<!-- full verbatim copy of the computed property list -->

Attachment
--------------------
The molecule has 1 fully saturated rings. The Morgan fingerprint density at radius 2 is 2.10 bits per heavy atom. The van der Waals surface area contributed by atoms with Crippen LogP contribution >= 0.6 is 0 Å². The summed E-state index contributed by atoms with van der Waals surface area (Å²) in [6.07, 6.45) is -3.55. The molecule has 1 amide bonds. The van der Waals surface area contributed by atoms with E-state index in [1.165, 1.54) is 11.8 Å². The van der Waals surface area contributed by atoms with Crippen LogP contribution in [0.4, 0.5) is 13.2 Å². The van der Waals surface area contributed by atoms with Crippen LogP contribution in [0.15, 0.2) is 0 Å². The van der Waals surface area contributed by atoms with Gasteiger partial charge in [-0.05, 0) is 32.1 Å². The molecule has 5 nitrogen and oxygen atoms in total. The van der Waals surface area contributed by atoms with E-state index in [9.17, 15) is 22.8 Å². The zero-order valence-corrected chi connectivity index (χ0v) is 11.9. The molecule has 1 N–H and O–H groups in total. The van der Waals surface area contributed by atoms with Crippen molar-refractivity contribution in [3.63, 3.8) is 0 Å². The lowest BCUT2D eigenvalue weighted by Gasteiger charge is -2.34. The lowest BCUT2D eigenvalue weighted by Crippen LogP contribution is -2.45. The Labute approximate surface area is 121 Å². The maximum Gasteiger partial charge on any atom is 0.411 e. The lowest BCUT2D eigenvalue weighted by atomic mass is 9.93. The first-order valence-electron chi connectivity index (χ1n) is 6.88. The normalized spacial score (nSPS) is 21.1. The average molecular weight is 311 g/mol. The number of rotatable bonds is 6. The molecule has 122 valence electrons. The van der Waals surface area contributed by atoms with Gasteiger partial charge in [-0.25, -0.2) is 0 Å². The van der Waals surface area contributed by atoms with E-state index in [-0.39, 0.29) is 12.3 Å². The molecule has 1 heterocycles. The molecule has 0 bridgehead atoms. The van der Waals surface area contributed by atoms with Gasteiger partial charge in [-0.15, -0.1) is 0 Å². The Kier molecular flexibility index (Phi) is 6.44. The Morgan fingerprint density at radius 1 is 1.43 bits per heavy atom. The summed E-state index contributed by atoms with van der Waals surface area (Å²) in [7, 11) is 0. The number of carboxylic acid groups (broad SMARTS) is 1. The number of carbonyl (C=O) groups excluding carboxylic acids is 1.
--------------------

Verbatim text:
The molecule has 1 fully saturated rings. The Morgan fingerprint density at radius 2 is 2.10 bits per heavy atom. The van der Waals surface area contributed by atoms with Crippen LogP contribution >= 0.6 is 0 Å². The summed E-state index contributed by atoms with van der Waals surface area (Å²) in [6.07, 6.45) is -3.55. The molecule has 1 amide bonds. The van der Waals surface area contributed by atoms with E-state index in [1.165, 1.54) is 11.8 Å². The van der Waals surface area contributed by atoms with Crippen LogP contribution in [0.4, 0.5) is 13.2 Å². The van der Waals surface area contributed by atoms with Crippen LogP contribution in [0.15, 0.2) is 0 Å². The van der Waals surface area contributed by atoms with Gasteiger partial charge in [-0.05, 0) is 32.1 Å². The molecule has 5 nitrogen and oxygen atoms in total. The van der Waals surface area contributed by atoms with E-state index in [9.17, 15) is 22.8 Å². The zero-order valence-corrected chi connectivity index (χ0v) is 11.9. The molecule has 1 N–H and O–H groups in total. The van der Waals surface area contributed by atoms with Crippen molar-refractivity contribution in [3.63, 3.8) is 0 Å². The lowest BCUT2D eigenvalue weighted by Gasteiger charge is -2.34. The lowest BCUT2D eigenvalue weighted by Crippen LogP contribution is -2.45. The Labute approximate surface area is 121 Å². The maximum Gasteiger partial charge on any atom is 0.411 e. The lowest BCUT2D eigenvalue weighted by atomic mass is 9.93. The first-order valence-electron chi connectivity index (χ1n) is 6.88. The normalized spacial score (nSPS) is 21.1. The average molecular weight is 311 g/mol. The number of rotatable bonds is 6. The molecule has 122 valence electrons. The van der Waals surface area contributed by atoms with Gasteiger partial charge in [-0.25, -0.2) is 0 Å². The van der Waals surface area contributed by atoms with E-state index in [-0.39, 0.29) is 12.3 Å². The molecule has 1 heterocycles. The molecule has 0 bridgehead atoms. The van der Waals surface area contributed by atoms with Gasteiger partial charge in [-0.15, -0.1) is 0 Å². The Kier molecular flexibility index (Phi) is 6.44. The Morgan fingerprint density at radius 1 is 1.43 bits per heavy atom. The summed E-state index contributed by atoms with van der Waals surface area (Å²) in [7, 11) is 0. The number of carboxylic acid groups (broad SMARTS) is 1. The number of carbonyl (C=O) groups excluding carboxylic acids is 1.